Unload the Dishwasher.
The key to making an unpleasant task palatable is to make a game of doing it as quickly as possible. Can you beat yesterday’s time? When you invest a few minutes in the morning, it makes your whole day (and evening routine) much easier. It enables you to load dirty dishes immediately throughout the day, rather than piling them in the sink. Not only does it save time doing the dishes later, but a clean kitchen gives you a psychological boost. An empty sink just feels better.

Groom and dress yourself.
We’ve all had that dream where we showed up to work or school in our pajamas, but there’s a pretty good chance you won’t skip this step. Nevertheless, include it in your written plan for two reasons: 1) You’ll factor in the time with the rest of the list and 2) It will be an easy item to check off.

Water the garden.
For those who have a garden, this step is likely seasonal. Watering in the morning before the soil gets too hot will help conserve water and keep your plants healthy. I like to pull the weeds out each day too, before it becomes a big job. It’s easier to pull them when the soil is wet too.

Connect with God.
This is the one we’re so tempted to skip if we are rushing around. But it’s the step we also need the most if we’re rushing around. Even a few minutes of prayer can focus our thoughts and attitudes on what’s truly important for the day.

If you’re a parent or grandparent, sometimes it’s hard to know how to pray for your kids. Sally Burke and Cyndie Claypool De Neve have written a book called Raise Them Up: Praying God’s Word Over Your Kids. Sally and Cyndie understand the spiritual benefits of praying scripture over your kids. They say, “You may not realize this, but every atom is held together by an invisible force that scientists call gluon. If you split an atom, you get atomic power. And yet God’s Word is much more explosive and powerful than that.”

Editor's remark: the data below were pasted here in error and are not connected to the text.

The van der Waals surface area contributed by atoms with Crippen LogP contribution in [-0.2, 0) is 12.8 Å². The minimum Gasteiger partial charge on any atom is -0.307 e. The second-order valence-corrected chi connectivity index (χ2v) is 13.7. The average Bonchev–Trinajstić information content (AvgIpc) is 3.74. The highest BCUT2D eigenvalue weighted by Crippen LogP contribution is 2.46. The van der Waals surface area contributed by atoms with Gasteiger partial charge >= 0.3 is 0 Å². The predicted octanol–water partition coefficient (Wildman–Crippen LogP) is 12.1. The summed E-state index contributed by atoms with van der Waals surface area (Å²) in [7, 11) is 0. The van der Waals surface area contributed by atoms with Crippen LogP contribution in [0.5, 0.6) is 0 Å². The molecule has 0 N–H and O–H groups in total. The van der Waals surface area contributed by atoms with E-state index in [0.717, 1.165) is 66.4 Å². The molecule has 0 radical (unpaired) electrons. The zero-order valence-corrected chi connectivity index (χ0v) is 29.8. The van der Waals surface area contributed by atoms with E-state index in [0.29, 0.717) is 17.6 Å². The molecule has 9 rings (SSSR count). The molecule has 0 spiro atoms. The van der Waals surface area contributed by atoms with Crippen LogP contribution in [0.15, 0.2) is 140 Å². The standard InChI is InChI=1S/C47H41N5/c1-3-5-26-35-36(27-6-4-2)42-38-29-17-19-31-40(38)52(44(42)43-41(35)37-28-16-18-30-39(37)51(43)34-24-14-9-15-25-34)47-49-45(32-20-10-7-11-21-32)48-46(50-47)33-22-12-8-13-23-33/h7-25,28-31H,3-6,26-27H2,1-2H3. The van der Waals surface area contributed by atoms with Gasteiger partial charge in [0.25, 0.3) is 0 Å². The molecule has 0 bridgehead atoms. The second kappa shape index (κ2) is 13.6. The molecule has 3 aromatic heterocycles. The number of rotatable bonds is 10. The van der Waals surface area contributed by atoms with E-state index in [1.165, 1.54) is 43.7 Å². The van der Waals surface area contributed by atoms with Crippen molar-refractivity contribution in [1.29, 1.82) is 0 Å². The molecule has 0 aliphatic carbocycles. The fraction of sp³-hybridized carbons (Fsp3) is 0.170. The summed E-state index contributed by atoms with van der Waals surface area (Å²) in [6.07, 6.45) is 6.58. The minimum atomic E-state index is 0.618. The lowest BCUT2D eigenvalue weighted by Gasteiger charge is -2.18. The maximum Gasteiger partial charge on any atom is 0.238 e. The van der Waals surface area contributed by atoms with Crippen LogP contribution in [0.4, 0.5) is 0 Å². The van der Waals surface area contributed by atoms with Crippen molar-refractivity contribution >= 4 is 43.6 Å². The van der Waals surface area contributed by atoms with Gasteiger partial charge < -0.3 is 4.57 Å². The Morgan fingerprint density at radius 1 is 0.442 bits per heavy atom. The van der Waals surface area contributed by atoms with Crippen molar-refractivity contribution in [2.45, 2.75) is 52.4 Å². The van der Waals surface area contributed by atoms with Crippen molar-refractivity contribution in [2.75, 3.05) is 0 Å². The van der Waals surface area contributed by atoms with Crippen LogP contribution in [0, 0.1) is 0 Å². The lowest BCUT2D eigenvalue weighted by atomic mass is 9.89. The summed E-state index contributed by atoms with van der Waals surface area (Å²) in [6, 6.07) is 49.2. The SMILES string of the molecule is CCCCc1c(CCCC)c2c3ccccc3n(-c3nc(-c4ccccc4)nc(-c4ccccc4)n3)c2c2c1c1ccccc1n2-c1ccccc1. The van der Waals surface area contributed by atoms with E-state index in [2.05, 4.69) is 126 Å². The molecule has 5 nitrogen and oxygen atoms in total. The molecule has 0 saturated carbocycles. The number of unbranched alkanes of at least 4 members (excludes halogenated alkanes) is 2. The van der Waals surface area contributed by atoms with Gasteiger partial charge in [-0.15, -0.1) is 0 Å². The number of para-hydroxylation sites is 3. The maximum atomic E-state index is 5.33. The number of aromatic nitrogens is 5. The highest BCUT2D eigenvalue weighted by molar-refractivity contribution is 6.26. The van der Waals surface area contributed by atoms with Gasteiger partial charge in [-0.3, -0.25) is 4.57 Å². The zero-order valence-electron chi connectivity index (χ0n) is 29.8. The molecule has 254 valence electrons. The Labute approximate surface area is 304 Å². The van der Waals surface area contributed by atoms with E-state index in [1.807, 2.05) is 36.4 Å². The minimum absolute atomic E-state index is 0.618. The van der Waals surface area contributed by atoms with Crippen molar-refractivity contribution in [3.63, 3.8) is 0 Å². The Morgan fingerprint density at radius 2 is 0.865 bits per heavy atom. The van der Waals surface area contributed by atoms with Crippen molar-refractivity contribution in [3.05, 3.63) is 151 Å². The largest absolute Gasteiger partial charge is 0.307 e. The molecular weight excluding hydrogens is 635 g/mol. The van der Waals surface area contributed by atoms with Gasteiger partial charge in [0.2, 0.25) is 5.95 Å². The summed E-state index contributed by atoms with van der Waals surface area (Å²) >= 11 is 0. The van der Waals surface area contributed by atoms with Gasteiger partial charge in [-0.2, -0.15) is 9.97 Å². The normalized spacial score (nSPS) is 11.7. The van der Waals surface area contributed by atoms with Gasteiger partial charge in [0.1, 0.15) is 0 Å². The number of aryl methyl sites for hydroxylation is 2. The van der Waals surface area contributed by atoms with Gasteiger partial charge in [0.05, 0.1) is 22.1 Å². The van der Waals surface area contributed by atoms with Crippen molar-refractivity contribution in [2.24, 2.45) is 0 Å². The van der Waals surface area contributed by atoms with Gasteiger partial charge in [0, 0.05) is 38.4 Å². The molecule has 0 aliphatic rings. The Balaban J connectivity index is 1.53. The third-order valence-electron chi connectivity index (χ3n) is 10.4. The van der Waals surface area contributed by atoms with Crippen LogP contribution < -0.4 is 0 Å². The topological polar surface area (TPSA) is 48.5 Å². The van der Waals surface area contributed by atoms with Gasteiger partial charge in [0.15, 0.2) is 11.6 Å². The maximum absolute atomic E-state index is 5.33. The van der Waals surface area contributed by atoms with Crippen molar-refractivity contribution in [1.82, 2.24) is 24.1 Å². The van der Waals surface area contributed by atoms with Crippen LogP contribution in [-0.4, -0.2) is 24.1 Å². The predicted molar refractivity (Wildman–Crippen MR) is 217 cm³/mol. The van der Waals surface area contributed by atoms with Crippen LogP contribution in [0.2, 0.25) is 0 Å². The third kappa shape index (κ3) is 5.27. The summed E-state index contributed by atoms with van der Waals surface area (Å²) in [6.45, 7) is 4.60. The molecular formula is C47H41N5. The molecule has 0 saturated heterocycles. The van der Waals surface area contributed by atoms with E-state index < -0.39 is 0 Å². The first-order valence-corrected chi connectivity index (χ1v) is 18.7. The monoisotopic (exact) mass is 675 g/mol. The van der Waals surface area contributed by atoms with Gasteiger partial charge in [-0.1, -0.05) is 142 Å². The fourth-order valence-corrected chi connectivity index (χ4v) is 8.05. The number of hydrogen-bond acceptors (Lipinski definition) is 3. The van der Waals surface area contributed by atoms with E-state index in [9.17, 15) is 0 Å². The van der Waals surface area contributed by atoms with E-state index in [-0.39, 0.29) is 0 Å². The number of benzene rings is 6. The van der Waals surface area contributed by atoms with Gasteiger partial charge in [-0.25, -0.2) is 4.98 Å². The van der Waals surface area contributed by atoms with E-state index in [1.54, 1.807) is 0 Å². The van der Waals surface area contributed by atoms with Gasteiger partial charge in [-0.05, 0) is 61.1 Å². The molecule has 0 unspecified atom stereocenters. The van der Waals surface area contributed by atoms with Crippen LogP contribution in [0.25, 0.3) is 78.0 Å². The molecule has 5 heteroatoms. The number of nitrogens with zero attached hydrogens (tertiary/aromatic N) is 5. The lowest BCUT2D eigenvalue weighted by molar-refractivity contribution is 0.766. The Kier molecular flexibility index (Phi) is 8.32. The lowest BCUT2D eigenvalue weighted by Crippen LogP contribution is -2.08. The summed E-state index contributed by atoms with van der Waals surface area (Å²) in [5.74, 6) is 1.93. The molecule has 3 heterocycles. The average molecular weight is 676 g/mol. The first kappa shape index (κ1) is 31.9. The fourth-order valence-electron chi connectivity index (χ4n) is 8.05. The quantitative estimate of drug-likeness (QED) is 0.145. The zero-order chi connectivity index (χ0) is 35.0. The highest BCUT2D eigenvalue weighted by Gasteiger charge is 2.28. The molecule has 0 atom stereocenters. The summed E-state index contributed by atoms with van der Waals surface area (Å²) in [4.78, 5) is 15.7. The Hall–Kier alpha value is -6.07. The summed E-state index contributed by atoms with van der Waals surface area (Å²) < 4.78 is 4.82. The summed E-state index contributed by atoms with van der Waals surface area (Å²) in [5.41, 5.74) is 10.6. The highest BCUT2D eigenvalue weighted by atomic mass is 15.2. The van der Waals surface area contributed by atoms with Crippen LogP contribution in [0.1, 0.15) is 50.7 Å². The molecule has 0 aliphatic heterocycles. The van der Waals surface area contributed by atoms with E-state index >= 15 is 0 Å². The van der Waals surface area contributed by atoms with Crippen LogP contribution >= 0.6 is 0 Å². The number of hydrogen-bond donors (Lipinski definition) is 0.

Giveaway Time!


Thanks to our fabulous friends over at Harvest House, we are able to give a few of you a free copy of Raise Them Up!

And one Grand Prize Winner will receive:

  • Copy of Raise Them Right
  • Felt Letter Board
  • Ladder Toss Game

Leave a comment below to be entered to win. What are you putting on your morning routine list for summer?

*Giveaway for US residents only.

kathilipp

Kathi Lipp is the author of 17 books including Overwhelmed, Clutter Free, The Get Yourself Organized Project, The Husband Project, Happy Habits for Every Couple, and I Need Some Help Here – Hope for When Your Kids Don’t Go According to Plan. She is the host of Clutter Free Academy the Podcast! with Kathi Lipp and speaks at conferences across the US. Kathi is published with Revell Publishers and Harvest House Publishers.

She and her husband Roger are the parents of four young adults in San Jose, CA. When she’s not dating her husband or hanging out with her puggle Jake, Kathi is speaking at retreats, conferences and women’s events across the US.